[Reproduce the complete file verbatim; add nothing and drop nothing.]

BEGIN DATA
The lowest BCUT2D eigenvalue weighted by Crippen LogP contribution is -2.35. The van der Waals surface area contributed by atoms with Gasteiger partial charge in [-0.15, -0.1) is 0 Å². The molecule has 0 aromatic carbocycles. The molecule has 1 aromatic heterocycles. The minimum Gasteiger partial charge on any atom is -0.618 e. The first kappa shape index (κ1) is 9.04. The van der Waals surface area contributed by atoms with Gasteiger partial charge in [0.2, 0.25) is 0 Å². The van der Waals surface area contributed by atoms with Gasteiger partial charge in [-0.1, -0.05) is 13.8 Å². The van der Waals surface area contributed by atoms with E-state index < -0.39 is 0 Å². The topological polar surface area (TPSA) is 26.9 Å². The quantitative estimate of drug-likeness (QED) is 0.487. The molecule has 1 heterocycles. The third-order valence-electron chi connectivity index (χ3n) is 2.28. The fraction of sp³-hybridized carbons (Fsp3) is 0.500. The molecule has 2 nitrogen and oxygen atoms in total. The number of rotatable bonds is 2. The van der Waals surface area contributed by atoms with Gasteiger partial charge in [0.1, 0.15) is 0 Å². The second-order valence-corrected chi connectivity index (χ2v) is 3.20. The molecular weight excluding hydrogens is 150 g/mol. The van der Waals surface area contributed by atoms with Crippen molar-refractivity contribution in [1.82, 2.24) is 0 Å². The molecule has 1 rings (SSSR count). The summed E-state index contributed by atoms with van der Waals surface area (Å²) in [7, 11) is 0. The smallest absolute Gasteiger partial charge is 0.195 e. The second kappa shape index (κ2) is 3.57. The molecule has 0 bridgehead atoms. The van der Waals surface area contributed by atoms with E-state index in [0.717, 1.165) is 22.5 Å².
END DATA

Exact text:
The lowest BCUT2D eigenvalue weighted by Crippen LogP contribution is -2.35. The van der Waals surface area contributed by atoms with Gasteiger partial charge in [-0.15, -0.1) is 0 Å². The molecule has 0 aromatic carbocycles. The molecule has 1 aromatic heterocycles. The minimum Gasteiger partial charge on any atom is -0.618 e. The first kappa shape index (κ1) is 9.04. The van der Waals surface area contributed by atoms with Gasteiger partial charge in [0.2, 0.25) is 0 Å². The van der Waals surface area contributed by atoms with Gasteiger partial charge in [-0.1, -0.05) is 13.8 Å². The van der Waals surface area contributed by atoms with E-state index < -0.39 is 0 Å². The topological polar surface area (TPSA) is 26.9 Å². The quantitative estimate of drug-likeness (QED) is 0.487. The molecule has 1 heterocycles. The third-order valence-electron chi connectivity index (χ3n) is 2.28. The fraction of sp³-hybridized carbons (Fsp3) is 0.500. The molecule has 2 nitrogen and oxygen atoms in total. The number of rotatable bonds is 2. The van der Waals surface area contributed by atoms with Gasteiger partial charge in [0.1, 0.15) is 0 Å². The second-order valence-corrected chi connectivity index (χ2v) is 3.20. The molecular weight excluding hydrogens is 150 g/mol. The van der Waals surface area contributed by atoms with Crippen molar-refractivity contribution in [1.82, 2.24) is 0 Å². The molecule has 1 rings (SSSR count). The summed E-state index contributed by atoms with van der Waals surface area (Å²) in [7, 11) is 0. The smallest absolute Gasteiger partial charge is 0.195 e. The second kappa shape index (κ2) is 3.57. The molecule has 0 bridgehead atoms. The van der Waals surface area contributed by atoms with E-state index in [0.717, 1.165) is 22.5 Å².